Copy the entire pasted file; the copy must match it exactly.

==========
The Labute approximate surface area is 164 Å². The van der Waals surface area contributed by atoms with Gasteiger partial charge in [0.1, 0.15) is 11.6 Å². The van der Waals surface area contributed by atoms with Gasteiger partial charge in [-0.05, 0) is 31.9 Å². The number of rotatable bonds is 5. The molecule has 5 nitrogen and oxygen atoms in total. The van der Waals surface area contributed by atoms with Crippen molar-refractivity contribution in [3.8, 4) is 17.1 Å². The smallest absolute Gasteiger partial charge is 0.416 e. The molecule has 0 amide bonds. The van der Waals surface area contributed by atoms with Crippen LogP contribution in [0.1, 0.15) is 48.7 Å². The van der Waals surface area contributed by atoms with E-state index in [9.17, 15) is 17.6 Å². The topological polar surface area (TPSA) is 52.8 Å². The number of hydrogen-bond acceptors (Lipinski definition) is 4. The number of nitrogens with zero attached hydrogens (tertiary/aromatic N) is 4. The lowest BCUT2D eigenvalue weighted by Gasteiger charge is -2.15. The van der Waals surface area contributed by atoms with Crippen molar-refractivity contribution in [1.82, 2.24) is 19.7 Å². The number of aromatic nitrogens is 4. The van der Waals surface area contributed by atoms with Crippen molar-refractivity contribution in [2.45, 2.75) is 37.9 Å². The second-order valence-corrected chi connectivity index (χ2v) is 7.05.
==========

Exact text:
The Labute approximate surface area is 164 Å². The van der Waals surface area contributed by atoms with Gasteiger partial charge in [0.1, 0.15) is 11.6 Å². The van der Waals surface area contributed by atoms with Gasteiger partial charge in [-0.05, 0) is 31.9 Å². The number of rotatable bonds is 5. The molecule has 5 nitrogen and oxygen atoms in total. The van der Waals surface area contributed by atoms with Crippen molar-refractivity contribution in [3.8, 4) is 17.1 Å². The smallest absolute Gasteiger partial charge is 0.416 e. The molecule has 0 amide bonds. The van der Waals surface area contributed by atoms with Crippen LogP contribution in [0.1, 0.15) is 48.7 Å². The van der Waals surface area contributed by atoms with E-state index in [9.17, 15) is 17.6 Å². The topological polar surface area (TPSA) is 52.8 Å². The number of hydrogen-bond acceptors (Lipinski definition) is 4. The number of nitrogens with zero attached hydrogens (tertiary/aromatic N) is 4. The lowest BCUT2D eigenvalue weighted by Gasteiger charge is -2.15. The van der Waals surface area contributed by atoms with Crippen molar-refractivity contribution in [1.82, 2.24) is 19.7 Å². The number of aromatic nitrogens is 4. The van der Waals surface area contributed by atoms with Crippen molar-refractivity contribution in [2.45, 2.75) is 37.9 Å². The second-order valence-corrected chi connectivity index (χ2v) is 7.05.